By DENISE MAYCOCK
Tribune Freeport Reporter
ACTIVIST Joseph Darville has called for more vigilance concerning the rehabilitation of the area affected by the Equinor oil spill in East Grand Bahama.
After visiting the area on Thursday, Mr Darville expressed his concern about the treated soil in that area by Equinor.
Mr Darville, a representative of the environmental group Save the Bays, was checking the progress of the clean-up.
He told The Tribune: “The area covered with that (treated) soil. I am wondering what they are going to do there now? Are they going to replant something in that area, possibly pine trees?”
Mr Darville said the area in question is probably about 150 acres, from the roadside in the front of the plant and extends north into the forest.
“They (Equinor) took up all the ground soil, including the residual oil they were not able to suck up, and transported it onto their property. They were rehabilitating it; they were trying to get rid of the oil content. They brought it back and spread it out over that area, and people who frequent the area have reported to me that it smells of petroleum,” he said.
Mr Darville has taken a sample of the treated soil for testing.
“The soil is also a dark brown colour, but I am not overly concerned with that. The Environmental Department will have to check - if they have not done so already - to see whether there was sufficient treatment and whether or not it is okay for it to be there with the rains that will come in the spring and about residual going into the water table.
“I think that it needs to be monitored very carefully by the Environmental Department and I call on them to be vigilant with the ongoing rehabilitation of that whole area.”
Mr Darville thinks that monitoring was neglected by the previous administration.
“If it were not for Save the Bays and Waterkeepers Bahamas, we probably would not have known what was going on out there,” he said.
During his observation, Mr Darville noted that clean-up had taken place at the aggregate business impacted by the spill.
“I was pleased in one sense to see that the oil on the massive machinery and equipment was all gone and cleaned up, as well as the 50ft to 60ft high mound of aggregate covered in crude oil and the surrounding areas - that was also of concern to us.”
However, Mr Darville also noticed no cleaning had taken place on the north side of the aggregate mound.
He believes the reason was due to the massive amount of vegetation that has grown back in the area.
“It would be detrimental to destroy that much greenery,” Mr Darville said.
He added it appears cleaning has stopped, even though a large area in the forest still has oil residue on the ground.
The environmental activist reported that about 25 to 30 percent of the Palmetto Palms (also known as thatch palms) have died because of the oil spill. He said that thatch can withstand saltwater, fires, and hurricanes, but not oil.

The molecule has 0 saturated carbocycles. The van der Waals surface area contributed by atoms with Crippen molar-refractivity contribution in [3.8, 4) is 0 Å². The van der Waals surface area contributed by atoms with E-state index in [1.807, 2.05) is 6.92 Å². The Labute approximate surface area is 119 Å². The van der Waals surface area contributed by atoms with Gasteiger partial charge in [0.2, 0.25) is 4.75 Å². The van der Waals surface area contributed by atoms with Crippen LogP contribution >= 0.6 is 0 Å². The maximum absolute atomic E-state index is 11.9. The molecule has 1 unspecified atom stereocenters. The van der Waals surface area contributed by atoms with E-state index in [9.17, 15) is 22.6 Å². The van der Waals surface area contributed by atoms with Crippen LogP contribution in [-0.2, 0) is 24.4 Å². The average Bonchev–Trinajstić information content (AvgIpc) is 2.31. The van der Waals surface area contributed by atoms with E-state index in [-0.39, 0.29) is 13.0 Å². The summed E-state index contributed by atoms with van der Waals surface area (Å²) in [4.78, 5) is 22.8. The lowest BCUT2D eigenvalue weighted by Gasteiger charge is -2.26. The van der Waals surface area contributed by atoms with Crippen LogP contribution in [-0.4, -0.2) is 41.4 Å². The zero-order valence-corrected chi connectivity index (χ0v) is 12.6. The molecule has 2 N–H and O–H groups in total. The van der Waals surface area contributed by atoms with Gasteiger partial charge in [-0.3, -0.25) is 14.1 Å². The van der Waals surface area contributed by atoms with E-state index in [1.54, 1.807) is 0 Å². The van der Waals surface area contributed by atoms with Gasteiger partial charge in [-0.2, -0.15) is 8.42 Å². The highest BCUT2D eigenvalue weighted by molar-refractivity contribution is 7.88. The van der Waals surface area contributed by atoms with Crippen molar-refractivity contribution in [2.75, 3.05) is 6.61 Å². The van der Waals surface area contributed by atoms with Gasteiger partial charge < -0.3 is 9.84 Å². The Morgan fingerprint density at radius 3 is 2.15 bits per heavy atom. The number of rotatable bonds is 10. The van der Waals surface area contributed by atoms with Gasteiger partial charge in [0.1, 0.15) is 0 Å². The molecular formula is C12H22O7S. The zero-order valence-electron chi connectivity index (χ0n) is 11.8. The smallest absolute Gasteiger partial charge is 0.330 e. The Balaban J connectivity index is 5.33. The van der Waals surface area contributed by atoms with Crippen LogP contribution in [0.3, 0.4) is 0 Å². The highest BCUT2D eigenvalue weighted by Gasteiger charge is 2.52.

“Many of them got oil down the hearts, and when oil enters the heart, they die. And a large number of them died due to the oil,” Mr Darville said.
The wetland is another area that is still significantly affected, according to the activist.
“They cannot do anything with that because they would do more damage to the wetland trying to recoup the oil that has already sunk into the mud where the mangroves and swamp grasses have grown,” he said.
Mr Darville said the Bahamas National Trust has also conducted assessments in the area and expects to meet with management at Equinor to discuss their findings.
He hopes STB and WKB are invited to that meeting as well.
The issue of compensation is another area that has to be addressed, Mr Darville said.
“We (STB and WKB) have been keeping a very vigilant eye on that area. And my concern now is why the government, whether it is the previous government or present government, has not indicated to the public what compensation we would receive for the catastrophic damage to the pine forest from the oil spill of some 55,000 barrels.”
Still, Mr Darville commended the staff at Equinor for their cooperation.
#“I salute the staff at Equinor. I do not want to demean them because they were very appreciative of us, keeping their feet to the fire. They invited us frequently for an update on what was happening.
“We agreed with the process they were going on with, except I decried… the lack of our (Bahamian) personnel that could have been there originally to make sure that the thousands of acres were cleaned up more rapidly. I do not think they had sufficient manpower to do that,” he said.
The oil spill occurred at Equinor’s South Riding Point storage facility in Grand Bahama when Hurricane Dorian pummeled the northern Bahamas in September 2019.
The estimated volume of the oil spill is 55,000 barrels (2.3 million gallons).
After the incident, Equinor said it was committed to cleaning up the area and that it would establish a long-term monitoring plan of ground water and for the affected forest areas to be submitted to local authorities.